by Mitch Kokai
Senior Political Analyst, John Locke Foundation
Donald Trump is entering the second year of his presidency, but he and Republicans in Congress will need to govern as though it’s his last.
After months of inaction on the top items in their shared legislative agenda, they closed out 2017 with a bang. A tax reform bill that also repealed Obamacare’s individual mandate and allowed drilling in the Arctic National Wildlife Refuge became law in December, capping a busy year of deregulation, military gains against the Islamic State, and successful conservative judicial nominees.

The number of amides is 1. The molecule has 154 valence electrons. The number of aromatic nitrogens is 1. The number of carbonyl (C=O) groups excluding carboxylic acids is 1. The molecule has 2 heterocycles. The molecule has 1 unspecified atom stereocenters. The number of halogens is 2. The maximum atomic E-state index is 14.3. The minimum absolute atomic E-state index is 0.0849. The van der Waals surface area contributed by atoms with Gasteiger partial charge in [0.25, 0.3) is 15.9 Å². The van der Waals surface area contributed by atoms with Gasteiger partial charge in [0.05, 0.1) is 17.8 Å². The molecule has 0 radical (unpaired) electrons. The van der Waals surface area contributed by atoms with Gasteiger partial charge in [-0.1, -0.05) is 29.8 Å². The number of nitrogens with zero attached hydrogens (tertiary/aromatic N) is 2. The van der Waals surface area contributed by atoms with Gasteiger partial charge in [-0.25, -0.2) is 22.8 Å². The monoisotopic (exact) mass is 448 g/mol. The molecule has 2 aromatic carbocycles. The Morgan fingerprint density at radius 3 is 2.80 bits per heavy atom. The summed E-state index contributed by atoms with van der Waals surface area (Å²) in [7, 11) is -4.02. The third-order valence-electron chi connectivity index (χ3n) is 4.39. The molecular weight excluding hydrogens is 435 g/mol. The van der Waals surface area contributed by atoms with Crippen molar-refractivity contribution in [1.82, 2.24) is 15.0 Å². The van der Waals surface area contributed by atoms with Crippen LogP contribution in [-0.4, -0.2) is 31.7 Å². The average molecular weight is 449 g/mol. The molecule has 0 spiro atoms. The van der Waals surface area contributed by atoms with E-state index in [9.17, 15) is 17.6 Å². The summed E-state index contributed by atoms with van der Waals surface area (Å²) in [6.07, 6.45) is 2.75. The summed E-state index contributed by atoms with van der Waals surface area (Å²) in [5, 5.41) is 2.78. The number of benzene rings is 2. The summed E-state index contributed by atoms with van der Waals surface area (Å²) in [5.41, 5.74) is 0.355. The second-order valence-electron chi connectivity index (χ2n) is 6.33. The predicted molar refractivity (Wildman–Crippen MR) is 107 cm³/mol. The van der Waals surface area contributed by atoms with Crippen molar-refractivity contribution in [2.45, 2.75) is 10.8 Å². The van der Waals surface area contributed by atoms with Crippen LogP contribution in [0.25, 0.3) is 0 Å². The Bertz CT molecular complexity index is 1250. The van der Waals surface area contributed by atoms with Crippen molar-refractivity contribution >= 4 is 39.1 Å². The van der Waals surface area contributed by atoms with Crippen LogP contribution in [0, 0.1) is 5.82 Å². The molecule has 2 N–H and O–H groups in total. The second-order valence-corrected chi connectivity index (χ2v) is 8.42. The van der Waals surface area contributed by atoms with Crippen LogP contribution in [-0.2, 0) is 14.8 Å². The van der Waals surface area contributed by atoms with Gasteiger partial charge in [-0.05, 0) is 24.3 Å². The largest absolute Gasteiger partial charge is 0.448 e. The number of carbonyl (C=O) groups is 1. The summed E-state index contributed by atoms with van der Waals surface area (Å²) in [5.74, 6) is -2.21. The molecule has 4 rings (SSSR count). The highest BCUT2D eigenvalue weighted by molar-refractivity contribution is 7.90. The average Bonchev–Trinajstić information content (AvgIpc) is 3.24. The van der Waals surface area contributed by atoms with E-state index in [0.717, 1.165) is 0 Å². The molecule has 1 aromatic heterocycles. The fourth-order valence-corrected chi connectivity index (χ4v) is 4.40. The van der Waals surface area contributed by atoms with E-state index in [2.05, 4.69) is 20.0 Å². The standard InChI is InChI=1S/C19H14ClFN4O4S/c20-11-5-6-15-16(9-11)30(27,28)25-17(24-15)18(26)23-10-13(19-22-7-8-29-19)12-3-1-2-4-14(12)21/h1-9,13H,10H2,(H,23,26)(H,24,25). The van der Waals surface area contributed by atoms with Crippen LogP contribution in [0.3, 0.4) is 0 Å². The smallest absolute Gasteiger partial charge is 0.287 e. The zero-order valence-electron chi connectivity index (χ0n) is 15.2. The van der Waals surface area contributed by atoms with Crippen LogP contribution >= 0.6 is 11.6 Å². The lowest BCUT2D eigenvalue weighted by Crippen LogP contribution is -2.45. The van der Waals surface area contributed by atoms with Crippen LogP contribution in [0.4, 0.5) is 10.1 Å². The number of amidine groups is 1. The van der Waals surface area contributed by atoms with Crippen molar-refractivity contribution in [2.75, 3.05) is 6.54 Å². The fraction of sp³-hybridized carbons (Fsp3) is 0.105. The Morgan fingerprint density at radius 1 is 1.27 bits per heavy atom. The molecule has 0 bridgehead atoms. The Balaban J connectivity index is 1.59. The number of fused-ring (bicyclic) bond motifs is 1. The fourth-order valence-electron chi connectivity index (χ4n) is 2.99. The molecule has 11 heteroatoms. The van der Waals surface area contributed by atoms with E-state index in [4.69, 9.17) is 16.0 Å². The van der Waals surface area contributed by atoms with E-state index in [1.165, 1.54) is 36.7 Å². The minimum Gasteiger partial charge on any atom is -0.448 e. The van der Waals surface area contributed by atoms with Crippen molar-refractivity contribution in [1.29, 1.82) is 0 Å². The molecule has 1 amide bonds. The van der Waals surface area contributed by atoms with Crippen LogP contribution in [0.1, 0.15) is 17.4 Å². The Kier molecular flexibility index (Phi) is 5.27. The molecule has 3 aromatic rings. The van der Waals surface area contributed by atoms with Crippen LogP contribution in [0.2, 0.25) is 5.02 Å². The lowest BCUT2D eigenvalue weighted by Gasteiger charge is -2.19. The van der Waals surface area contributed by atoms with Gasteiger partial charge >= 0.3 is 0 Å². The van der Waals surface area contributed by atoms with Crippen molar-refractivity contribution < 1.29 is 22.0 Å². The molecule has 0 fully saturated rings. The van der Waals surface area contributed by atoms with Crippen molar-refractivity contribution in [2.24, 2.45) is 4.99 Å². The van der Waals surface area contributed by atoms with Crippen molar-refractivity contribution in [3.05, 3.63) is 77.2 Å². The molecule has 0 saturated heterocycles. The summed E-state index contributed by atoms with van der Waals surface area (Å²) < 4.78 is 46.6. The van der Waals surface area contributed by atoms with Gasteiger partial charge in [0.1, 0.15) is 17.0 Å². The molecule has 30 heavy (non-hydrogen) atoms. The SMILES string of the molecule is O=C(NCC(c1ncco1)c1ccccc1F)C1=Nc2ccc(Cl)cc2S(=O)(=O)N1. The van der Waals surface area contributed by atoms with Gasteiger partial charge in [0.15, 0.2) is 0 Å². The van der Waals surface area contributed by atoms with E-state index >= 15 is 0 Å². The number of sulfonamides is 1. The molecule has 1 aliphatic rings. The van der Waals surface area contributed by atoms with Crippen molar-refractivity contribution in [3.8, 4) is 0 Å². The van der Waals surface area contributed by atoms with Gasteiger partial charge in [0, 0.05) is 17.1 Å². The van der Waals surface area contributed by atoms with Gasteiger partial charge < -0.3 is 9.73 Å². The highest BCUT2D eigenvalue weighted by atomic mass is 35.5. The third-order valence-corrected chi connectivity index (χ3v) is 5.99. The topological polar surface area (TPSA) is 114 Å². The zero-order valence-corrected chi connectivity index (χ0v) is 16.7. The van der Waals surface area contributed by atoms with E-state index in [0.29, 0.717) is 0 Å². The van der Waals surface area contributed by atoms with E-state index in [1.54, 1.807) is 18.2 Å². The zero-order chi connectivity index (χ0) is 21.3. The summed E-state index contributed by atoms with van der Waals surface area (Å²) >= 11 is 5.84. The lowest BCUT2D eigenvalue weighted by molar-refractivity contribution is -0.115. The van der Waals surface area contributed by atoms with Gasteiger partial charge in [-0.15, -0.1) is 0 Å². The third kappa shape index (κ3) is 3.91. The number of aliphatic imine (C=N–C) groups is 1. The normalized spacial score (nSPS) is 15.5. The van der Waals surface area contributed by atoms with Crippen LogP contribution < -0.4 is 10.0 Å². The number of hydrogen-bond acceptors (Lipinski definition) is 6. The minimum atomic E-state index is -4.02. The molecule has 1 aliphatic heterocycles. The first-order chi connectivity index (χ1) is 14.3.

Trump and congressional Republicans won’t have the luxury of a late legislative windfall in 2018. This year, the entire House and a third of the Senate is up for re-election. The closer it gets to November, the harder it will be to get Republicans seeking another term to take difficult votes. Democrats are expected to make gains, having already reduced the GOP Senate majority to a razor-thin 51-49 margin with an improbable win in Alabama. If they capture one or both houses, Republicans may never have another chance to pass conservative legislation unimpeded by the opposition.